The Art of Letting Go

Photo by Jonny Gios on Unsplash

What do I need to let go of?

I decided to write the art of letting go as I experienced some recent struggles while doing so. Things get more manageable when I can see what’s going on, then co-operate with it. It’s the self-awareness stuff we talked about last time. We cannot see what’s going on without looking in and observing with insight. A perspective we can only get from the “mirror.”

Letting Go Hurts

We struggle in letting go of things because there’s pain involved. The art of letting go is in understanding why it hurts to let that thing go, then processing the emotions involved. Sometimes it’s obvious and at other times it’s not because we tend to stuff our pain in denial or medicate it. (Why do I have to write about this stuff?)

I’ll Share First

A leadership principle in small group ministry is modeling vulnerability by honest sharing. It disarms others and they feel safe sharing, seeing you taking risks. What an honor to risk for love, discovery, and connected intimacy! You are my small group.

On the Course

A pastor friend occasionally invites me to golf with a foursome. I am honored that he pursues my company. I know it’s not because of my golf game. Some days are better than others, and hopefully there’s that one shot that brings you back for more. You’re a good golfer when all your shots are like that. Only golfers understand.

After our round, we sit around and chat over a beer after putting our clubs away in the parking lot. While throwing my clubs in the back of my truck, I noticed a father and his little boy getting their clubs together to go in for a round. I observed the boy with his miniature bag of clubs over his shoulder and back. He couldn’t have been four years old.

“I’ve never seen a golf bag that small before.”

I said to the father. We talked back and forth briefly as they turned to go in. He laughed as I said he may be the future Jordan Speith.

As they walked away and I watched the little boy, my heart began to ache deeply, and I thought

What is this?

I recognized the deep old pain, one I keep tucked away because it’s hard to live present to. This little boy represented the son I never had.

The one I actually had, but was required to “let go.” The pain is connected to loss. To what could have been but isn’t. This is the pain of

“When the healing doesn’t come, or when the restoration or answer doesn’t happen.”

It’s the disappointment with God piece. You believed and God didn’t do it.

If He did, I would have it.”

Not Mine But Thine

It wasn’t until the next morning I was able to fully see what was going on with the image of that little boy with his tiny golf clubs. It had to do with letting go. It’s the transformation through surrender I write about. It’s the language of the heart where you hold yourself present to the pain there and surrender it to God. The answer to why is not answered in these moments. The question is not asked as He draws so near.

Accepting Loss

Part of the art of letting go is letting go of loss. We can’t forgive completely if we haven’t let go of our losses. We do this by accepting them. Yes, they happened. Yes it cost me dearly, no one will ever know how much. But God is sovereign, He is over all that, He is involved in all that. It’s not the devil, he’s on God’s chain. We need to say out loud,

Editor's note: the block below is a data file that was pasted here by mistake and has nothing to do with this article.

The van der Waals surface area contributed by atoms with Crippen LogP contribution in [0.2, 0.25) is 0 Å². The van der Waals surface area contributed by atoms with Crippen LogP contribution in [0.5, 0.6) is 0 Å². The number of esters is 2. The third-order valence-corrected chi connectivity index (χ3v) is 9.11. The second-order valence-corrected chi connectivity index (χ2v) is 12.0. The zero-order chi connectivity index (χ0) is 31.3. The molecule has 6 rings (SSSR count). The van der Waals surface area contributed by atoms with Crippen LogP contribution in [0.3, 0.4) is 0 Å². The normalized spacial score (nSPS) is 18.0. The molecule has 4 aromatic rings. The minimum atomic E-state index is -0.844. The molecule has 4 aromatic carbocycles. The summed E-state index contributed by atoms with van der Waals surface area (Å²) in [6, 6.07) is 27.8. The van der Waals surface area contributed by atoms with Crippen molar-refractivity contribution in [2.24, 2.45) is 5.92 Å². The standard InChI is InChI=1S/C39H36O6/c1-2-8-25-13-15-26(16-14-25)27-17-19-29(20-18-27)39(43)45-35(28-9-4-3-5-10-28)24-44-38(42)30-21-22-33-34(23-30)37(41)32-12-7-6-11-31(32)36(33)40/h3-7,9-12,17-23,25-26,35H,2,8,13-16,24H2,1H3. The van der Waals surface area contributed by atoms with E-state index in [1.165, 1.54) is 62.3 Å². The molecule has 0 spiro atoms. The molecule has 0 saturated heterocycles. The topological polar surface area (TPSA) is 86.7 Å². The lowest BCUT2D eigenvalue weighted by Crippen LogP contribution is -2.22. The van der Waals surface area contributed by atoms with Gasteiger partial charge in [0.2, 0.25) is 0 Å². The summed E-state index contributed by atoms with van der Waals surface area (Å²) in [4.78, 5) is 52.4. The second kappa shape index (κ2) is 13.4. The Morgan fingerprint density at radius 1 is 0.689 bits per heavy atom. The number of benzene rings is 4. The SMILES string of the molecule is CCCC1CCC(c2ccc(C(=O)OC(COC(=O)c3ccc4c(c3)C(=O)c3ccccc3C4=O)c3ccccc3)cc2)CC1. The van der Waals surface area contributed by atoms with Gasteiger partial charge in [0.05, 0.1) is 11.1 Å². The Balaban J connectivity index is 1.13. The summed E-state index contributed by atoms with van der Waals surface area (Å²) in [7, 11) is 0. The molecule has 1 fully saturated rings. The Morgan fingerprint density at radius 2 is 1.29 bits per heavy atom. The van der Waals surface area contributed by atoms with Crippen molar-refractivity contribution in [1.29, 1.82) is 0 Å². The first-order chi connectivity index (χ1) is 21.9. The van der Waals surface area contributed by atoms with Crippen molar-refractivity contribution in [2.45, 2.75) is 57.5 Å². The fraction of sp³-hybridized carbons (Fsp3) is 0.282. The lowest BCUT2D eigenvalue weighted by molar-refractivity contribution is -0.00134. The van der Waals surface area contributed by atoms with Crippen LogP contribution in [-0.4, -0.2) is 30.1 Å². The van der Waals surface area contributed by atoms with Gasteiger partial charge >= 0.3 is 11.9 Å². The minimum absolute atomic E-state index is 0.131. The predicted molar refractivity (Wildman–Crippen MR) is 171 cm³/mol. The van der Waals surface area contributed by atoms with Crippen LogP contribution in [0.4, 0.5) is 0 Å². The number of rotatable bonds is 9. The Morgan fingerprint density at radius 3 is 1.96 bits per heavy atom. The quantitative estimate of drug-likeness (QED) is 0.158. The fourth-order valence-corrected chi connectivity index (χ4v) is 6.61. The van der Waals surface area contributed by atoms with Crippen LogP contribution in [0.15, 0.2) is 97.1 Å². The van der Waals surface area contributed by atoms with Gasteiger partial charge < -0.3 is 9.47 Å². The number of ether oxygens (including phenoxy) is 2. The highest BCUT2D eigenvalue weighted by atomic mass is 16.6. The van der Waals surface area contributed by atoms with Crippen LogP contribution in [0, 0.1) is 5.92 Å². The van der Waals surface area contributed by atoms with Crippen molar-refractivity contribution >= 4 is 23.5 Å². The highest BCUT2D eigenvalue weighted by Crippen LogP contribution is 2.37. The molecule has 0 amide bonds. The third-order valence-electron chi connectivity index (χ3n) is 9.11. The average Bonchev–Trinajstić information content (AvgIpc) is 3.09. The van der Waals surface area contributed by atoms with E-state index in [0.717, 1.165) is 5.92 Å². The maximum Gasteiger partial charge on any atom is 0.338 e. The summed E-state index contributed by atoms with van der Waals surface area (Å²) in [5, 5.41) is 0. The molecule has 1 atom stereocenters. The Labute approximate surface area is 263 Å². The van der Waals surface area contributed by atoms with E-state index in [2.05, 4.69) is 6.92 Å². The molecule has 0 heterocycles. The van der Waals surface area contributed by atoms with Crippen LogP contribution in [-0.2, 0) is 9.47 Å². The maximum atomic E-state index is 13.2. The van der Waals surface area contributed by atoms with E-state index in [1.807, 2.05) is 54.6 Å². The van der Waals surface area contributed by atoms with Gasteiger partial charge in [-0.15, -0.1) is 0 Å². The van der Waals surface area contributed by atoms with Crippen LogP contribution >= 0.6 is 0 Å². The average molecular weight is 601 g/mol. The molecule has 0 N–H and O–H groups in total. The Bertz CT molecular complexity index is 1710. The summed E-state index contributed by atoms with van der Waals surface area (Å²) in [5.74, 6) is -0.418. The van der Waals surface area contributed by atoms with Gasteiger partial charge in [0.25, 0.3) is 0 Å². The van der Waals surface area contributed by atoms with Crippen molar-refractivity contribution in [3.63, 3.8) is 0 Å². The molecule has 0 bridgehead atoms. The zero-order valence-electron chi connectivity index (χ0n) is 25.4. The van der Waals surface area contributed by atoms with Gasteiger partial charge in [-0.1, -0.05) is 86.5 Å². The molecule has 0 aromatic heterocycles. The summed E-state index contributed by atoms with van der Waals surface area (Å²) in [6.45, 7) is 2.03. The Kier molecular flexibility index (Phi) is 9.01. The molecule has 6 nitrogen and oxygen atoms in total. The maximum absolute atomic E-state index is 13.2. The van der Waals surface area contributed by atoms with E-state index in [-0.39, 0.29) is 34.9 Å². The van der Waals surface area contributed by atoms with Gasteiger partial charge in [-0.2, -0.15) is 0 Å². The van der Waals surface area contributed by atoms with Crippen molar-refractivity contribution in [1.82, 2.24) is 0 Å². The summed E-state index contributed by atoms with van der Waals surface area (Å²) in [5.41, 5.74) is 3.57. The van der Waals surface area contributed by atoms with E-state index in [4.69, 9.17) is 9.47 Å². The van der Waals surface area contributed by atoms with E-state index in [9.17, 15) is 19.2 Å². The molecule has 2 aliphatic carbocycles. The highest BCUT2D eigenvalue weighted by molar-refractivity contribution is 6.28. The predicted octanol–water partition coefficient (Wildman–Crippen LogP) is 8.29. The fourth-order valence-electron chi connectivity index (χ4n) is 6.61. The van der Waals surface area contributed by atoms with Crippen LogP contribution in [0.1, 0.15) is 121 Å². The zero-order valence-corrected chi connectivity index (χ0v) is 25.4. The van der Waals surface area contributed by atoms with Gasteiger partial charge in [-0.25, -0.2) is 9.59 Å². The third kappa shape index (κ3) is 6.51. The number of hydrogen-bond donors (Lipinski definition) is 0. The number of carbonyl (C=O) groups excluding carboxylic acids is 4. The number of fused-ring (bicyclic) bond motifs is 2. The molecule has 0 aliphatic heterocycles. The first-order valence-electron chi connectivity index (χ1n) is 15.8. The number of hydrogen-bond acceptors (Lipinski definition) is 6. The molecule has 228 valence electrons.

“God, I accept what you have for me, and I accept what you don’t have for me. “

In one sense our words command our will and our emotions will follow. David said,

“I will bless the Lord at all times, His praise will continually be in my mouth.”

We will choose to “bless Him,” or we will burn out the energy of our life resisting life as it comes to us. All the time wishing it were something other than what it is. The art of letting go involves releasing our control and expectations of what life should be and surrendering into what it is.

Jesus was crucified between two thieves, the past and the future. What could have been and what should be. Both need crucified to live in the now. It doesn’t mean we can’t dream, but dreams live surrendered.

Remember,

“Life is what happens to you while you’re busy making other plans.”

I heard in a sermon, on the subject of suffering, that the desert,

Strengthens us to weather well.

Hard circumstances expose where we are entitled.

At the end of the day, many of the things we focus on just don’t matter.

God loves us so much He strips away all distractions.

Mystery & Healing

We won’t get our question answered in this life. We will get His love and abiding presence and peace. I can let go of anything in the presence of His power when I say yes to Him. To whatever He’s doing. And whatever He’s doing is good. It makes no sense to the mind of the flesh because it’s spiritual. That’s what Mystery is. Questions don’t get answered there only reality is experienced. I’ve decided God is very invested in emotional realities. These realities are keys to our healing if we will press into them, no matter how painful. We can trust the goodness of God.

One of the marriage mantras I teach is, “Deal with the real.” Gary Chapman who authored the Five Languages of Love, calls it Reality Living. In a nutshell it’s emotional honesty. It’s talking together about your emotional dynamics and realities as a couple. If the honesty doesn’t happen here, your dynamics will be fake and disconnected. You must face and connect over what’s really going on emotionally between the two of you. When you can honor these feelings, healing and intimacy begin.

Approaching Book

Don’t have a target date yet but the book is getting closer. Ready to go to copy editing. Happily Ever After is getting closer to reality. Pray for this end as I pray for you all for the Grace to let go and trust yourself completely in the arms of the Father who always is looking for and embracing the prodigals. XO